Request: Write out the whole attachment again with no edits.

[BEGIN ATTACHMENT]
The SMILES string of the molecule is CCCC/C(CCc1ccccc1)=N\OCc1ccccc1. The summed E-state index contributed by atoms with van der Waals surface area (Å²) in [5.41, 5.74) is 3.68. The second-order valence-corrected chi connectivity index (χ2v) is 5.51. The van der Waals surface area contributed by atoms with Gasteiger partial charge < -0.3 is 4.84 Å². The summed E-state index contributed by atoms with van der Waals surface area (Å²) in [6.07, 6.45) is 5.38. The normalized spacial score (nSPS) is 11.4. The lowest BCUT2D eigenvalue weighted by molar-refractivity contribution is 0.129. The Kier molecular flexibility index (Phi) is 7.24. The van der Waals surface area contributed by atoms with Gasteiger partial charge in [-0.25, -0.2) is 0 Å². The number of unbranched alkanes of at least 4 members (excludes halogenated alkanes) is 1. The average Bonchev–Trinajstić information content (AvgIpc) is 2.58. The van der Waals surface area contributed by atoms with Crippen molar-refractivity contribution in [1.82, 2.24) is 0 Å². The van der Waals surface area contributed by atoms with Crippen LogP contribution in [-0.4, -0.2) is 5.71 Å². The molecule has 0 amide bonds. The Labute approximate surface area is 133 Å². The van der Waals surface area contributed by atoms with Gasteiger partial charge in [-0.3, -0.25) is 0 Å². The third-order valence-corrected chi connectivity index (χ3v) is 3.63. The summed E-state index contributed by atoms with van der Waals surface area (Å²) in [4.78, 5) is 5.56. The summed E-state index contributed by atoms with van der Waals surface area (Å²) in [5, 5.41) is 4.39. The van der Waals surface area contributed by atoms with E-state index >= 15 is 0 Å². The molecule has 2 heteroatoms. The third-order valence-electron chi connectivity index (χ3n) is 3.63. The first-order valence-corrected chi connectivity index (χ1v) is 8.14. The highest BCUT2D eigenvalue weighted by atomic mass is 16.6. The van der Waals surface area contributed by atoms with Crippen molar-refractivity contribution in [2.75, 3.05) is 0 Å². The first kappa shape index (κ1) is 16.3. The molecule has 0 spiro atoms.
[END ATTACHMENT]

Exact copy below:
The SMILES string of the molecule is CCCC/C(CCc1ccccc1)=N\OCc1ccccc1. The summed E-state index contributed by atoms with van der Waals surface area (Å²) in [5.41, 5.74) is 3.68. The second-order valence-corrected chi connectivity index (χ2v) is 5.51. The van der Waals surface area contributed by atoms with Gasteiger partial charge < -0.3 is 4.84 Å². The summed E-state index contributed by atoms with van der Waals surface area (Å²) in [6.07, 6.45) is 5.38. The normalized spacial score (nSPS) is 11.4. The lowest BCUT2D eigenvalue weighted by molar-refractivity contribution is 0.129. The Kier molecular flexibility index (Phi) is 7.24. The van der Waals surface area contributed by atoms with Gasteiger partial charge in [-0.25, -0.2) is 0 Å². The number of unbranched alkanes of at least 4 members (excludes halogenated alkanes) is 1. The average Bonchev–Trinajstić information content (AvgIpc) is 2.58. The van der Waals surface area contributed by atoms with Crippen molar-refractivity contribution in [1.82, 2.24) is 0 Å². The van der Waals surface area contributed by atoms with Crippen LogP contribution in [-0.4, -0.2) is 5.71 Å². The molecule has 0 amide bonds. The Labute approximate surface area is 133 Å². The van der Waals surface area contributed by atoms with Gasteiger partial charge in [-0.3, -0.25) is 0 Å². The third-order valence-corrected chi connectivity index (χ3v) is 3.63. The summed E-state index contributed by atoms with van der Waals surface area (Å²) in [4.78, 5) is 5.56. The summed E-state index contributed by atoms with van der Waals surface area (Å²) in [5, 5.41) is 4.39. The van der Waals surface area contributed by atoms with E-state index >= 15 is 0 Å². The molecule has 2 heteroatoms. The third-order valence-electron chi connectivity index (χ3n) is 3.63. The first-order valence-corrected chi connectivity index (χ1v) is 8.14. The highest BCUT2D eigenvalue weighted by atomic mass is 16.6. The van der Waals surface area contributed by atoms with Crippen molar-refractivity contribution in [2.75, 3.05) is 0 Å². The first kappa shape index (κ1) is 16.3. The molecule has 0 spiro atoms.